January–Reflecting on Journeys to Pakistan & Senegal

January

January was the first month since I finished teaching that I felt genuinely overwhelmed, and I can’t help but be thankful that I had these particular stories with me (even if this new feeling caused me to read a lot less than I was last year; only two books read this month compared to the four I was averaging last year). At least so far, very few experiences have compared to the chaos, turmoil, and exhaustion that my two years with Teach for America brought me, so situations that may have once seemed strenuous to me now strike me as much more manageable. And that’s the mindset that has guided me these past six months of post-classroom life as I moved (twice), started a new career, took new steps in my relationship, traveled to an illegal country, and encountered other milestones and tribulations.

But as January began, I took on some bigger projects at work, begun my annual extracurricular work at a conference, embraced some of the chores and challenges of living with a romantic partner, and of course started some of the New Year’s Eve resolution tasks of working out, cooking more, and pondering my life’s purpose and the plan that’ll bring my existence meaning. You know, normal stuff that’ll make you batshit bonkers.

So, I found solace in The Taliban Shuffle,and You Shall Know Our Velocity. These stories of thriving and floundering in the pandemonium of extraordinary circumstances and everyday troubles were the equivalent of commiserating about a shitty coworker at happy hour with your work BFF. And while I enjoy a good complaint session paired with a margarita, reading these books were perhaps just slightly more appropriate to do at my desk during lunch, or in doctor’s office waiting rooms–which is where a lot these pages were read.

In The Taliban Shuffle, Kim Barker finds happiness and fulfillment in Afghanistan–a place that constantly challenges her and that most people would not describe as an ideal home. She loves, appreciates, and learns from her experiences in Afghanistan and Pakistan–even when they destroyed her personal life, exposed her to unthinkable violence, and inconvenienced her in the remarkable ways only the developing world can. And while even my active imagination recognizes that it’s more than a stretch to compare my teaching experiences to Barker’s tenure as a journalist in the war-torn Middle East, I do think these chapters of our lives fill similar roles in our professional and personal development. Both were difficult displacements that changed us as people, and have thus informed many of our decisions moving forward from those struggles.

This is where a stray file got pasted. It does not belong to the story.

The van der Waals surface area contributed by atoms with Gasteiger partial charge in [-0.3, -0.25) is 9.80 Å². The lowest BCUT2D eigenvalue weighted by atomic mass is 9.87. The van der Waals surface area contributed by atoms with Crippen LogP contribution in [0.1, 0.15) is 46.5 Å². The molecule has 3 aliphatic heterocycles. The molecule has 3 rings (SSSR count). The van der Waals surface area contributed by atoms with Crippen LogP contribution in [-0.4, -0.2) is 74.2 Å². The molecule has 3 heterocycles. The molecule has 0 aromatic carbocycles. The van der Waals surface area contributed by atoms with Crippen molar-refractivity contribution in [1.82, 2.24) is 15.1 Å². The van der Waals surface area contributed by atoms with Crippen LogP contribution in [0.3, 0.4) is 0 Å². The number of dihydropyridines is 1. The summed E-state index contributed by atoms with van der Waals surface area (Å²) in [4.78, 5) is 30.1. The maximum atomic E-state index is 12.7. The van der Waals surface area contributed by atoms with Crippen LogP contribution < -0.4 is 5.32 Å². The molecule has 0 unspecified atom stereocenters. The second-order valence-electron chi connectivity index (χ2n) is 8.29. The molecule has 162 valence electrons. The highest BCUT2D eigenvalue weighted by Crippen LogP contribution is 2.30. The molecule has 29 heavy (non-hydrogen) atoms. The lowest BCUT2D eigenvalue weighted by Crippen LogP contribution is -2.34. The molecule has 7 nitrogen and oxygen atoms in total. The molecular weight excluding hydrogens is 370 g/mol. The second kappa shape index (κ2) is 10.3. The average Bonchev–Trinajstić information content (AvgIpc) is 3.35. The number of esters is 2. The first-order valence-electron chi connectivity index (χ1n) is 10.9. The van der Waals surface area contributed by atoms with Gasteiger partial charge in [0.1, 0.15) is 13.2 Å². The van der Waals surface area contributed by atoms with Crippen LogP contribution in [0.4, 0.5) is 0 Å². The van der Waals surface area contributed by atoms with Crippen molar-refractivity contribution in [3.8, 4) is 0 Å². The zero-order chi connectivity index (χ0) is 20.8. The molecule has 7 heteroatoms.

Lately, I’ve been contemplating my life’s purpose (as any, caffeine-fueled, Type A twenty-something is bound to do 3-4 times a day), and wondering if I’m contributing to humanity enough. Teaching was the hardest thing I’ve ever done, and there were many things about it that I hated–but I did feel like I was working to help others (though most of the time I felt like a failure who couldn’t even help myself get my shirt on right side out in the morning). So even though I cried more in those two years than I have since infancy and I sacrificed many important activities like dating, eating healthy,and not working on the weekends, the idea of returning to teaching has crossed my mind these past few weeks. And while I haven’t completely ruled out the idea of heading back to the classroom, Kim’s story was a necessary message of using those cherished and brutal experiences to move forward in my life, to use those skills to continue to grow.

Then, of course, the way the protagonists’ in You Shall Know our Velocity hapless global mission to do good resonated with me was nearly eerie. As I alluded to above, my main prerogative in life is to help others, to make a difference–however, especially as of late, it is unclear exactly how I want to do this. And when Will and Hand, develop a plan to spend a large sum of money benevolently, the challenges in impacting other people’s lives in a positive way arise. Their quest leads them to evaluate their senses of self and their purposes, feelings I’ve often encountered on the road and ones that I’ve been experiencing as I work on building a career and exploring new roles in my life.

Overall, these were great books to help me usher in a new year, a new chapter, and a new reading challenge. While not necessarily my favorite books or protagonists of all time, they were undoubtedly relatable characters in search of purpose and belonging–and who doesn’t need that from time to time?

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